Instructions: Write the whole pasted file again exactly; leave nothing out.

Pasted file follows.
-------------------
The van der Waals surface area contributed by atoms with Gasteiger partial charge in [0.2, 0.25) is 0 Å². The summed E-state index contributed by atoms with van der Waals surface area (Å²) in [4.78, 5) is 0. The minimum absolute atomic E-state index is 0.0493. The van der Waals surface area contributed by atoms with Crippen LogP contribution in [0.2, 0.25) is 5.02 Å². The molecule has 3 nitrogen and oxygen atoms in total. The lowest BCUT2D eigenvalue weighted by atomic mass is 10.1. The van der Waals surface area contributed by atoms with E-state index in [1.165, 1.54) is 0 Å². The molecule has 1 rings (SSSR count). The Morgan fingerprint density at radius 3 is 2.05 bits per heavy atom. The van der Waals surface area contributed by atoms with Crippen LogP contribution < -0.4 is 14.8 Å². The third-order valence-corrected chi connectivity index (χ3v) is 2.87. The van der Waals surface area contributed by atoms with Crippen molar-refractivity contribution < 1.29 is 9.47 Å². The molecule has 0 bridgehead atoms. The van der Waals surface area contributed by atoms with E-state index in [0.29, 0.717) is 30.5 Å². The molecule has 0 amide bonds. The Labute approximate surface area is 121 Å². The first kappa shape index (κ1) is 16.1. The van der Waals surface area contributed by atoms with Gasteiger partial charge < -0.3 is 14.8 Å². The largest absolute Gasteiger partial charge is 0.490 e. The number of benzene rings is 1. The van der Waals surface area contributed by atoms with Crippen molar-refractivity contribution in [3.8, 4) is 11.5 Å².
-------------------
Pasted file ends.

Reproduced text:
The van der Waals surface area contributed by atoms with Gasteiger partial charge in [0.2, 0.25) is 0 Å². The summed E-state index contributed by atoms with van der Waals surface area (Å²) in [4.78, 5) is 0. The minimum absolute atomic E-state index is 0.0493. The van der Waals surface area contributed by atoms with Crippen LogP contribution in [0.2, 0.25) is 5.02 Å². The molecule has 3 nitrogen and oxygen atoms in total. The lowest BCUT2D eigenvalue weighted by atomic mass is 10.1. The van der Waals surface area contributed by atoms with E-state index in [1.165, 1.54) is 0 Å². The molecule has 1 rings (SSSR count). The Morgan fingerprint density at radius 3 is 2.05 bits per heavy atom. The van der Waals surface area contributed by atoms with Crippen LogP contribution < -0.4 is 14.8 Å². The third-order valence-corrected chi connectivity index (χ3v) is 2.87. The van der Waals surface area contributed by atoms with Crippen molar-refractivity contribution < 1.29 is 9.47 Å². The molecule has 0 bridgehead atoms. The van der Waals surface area contributed by atoms with E-state index in [0.29, 0.717) is 30.5 Å². The molecule has 0 amide bonds. The Labute approximate surface area is 121 Å². The first kappa shape index (κ1) is 16.1. The van der Waals surface area contributed by atoms with Gasteiger partial charge < -0.3 is 14.8 Å². The largest absolute Gasteiger partial charge is 0.490 e. The number of benzene rings is 1. The van der Waals surface area contributed by atoms with Crippen molar-refractivity contribution in [3.8, 4) is 11.5 Å².